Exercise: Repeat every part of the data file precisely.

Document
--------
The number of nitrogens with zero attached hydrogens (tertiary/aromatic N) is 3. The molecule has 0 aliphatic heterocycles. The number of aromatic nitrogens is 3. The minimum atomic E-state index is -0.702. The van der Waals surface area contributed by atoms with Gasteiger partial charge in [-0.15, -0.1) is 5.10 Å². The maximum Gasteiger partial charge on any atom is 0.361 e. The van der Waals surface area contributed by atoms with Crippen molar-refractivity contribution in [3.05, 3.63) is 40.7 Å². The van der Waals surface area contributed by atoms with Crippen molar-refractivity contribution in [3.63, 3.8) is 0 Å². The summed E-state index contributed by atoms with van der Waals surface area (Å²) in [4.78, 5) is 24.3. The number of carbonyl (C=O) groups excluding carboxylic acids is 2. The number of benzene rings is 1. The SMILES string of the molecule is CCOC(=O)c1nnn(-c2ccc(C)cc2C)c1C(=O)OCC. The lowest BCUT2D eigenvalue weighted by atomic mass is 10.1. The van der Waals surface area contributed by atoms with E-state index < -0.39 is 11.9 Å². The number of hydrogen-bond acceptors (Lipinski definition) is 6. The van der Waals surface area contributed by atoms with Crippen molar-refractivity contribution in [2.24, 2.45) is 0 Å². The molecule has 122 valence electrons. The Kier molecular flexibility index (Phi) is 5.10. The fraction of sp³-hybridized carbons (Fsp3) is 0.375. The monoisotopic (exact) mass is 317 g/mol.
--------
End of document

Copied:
The number of nitrogens with zero attached hydrogens (tertiary/aromatic N) is 3. The molecule has 0 aliphatic heterocycles. The number of aromatic nitrogens is 3. The minimum atomic E-state index is -0.702. The van der Waals surface area contributed by atoms with Gasteiger partial charge in [-0.15, -0.1) is 5.10 Å². The maximum Gasteiger partial charge on any atom is 0.361 e. The van der Waals surface area contributed by atoms with Crippen molar-refractivity contribution in [3.05, 3.63) is 40.7 Å². The van der Waals surface area contributed by atoms with Crippen molar-refractivity contribution in [3.63, 3.8) is 0 Å². The summed E-state index contributed by atoms with van der Waals surface area (Å²) in [4.78, 5) is 24.3. The number of carbonyl (C=O) groups excluding carboxylic acids is 2. The number of benzene rings is 1. The SMILES string of the molecule is CCOC(=O)c1nnn(-c2ccc(C)cc2C)c1C(=O)OCC. The lowest BCUT2D eigenvalue weighted by atomic mass is 10.1. The van der Waals surface area contributed by atoms with E-state index < -0.39 is 11.9 Å². The number of hydrogen-bond acceptors (Lipinski definition) is 6. The van der Waals surface area contributed by atoms with Crippen molar-refractivity contribution in [2.24, 2.45) is 0 Å². The molecule has 122 valence electrons. The Kier molecular flexibility index (Phi) is 5.10. The fraction of sp³-hybridized carbons (Fsp3) is 0.375. The monoisotopic (exact) mass is 317 g/mol.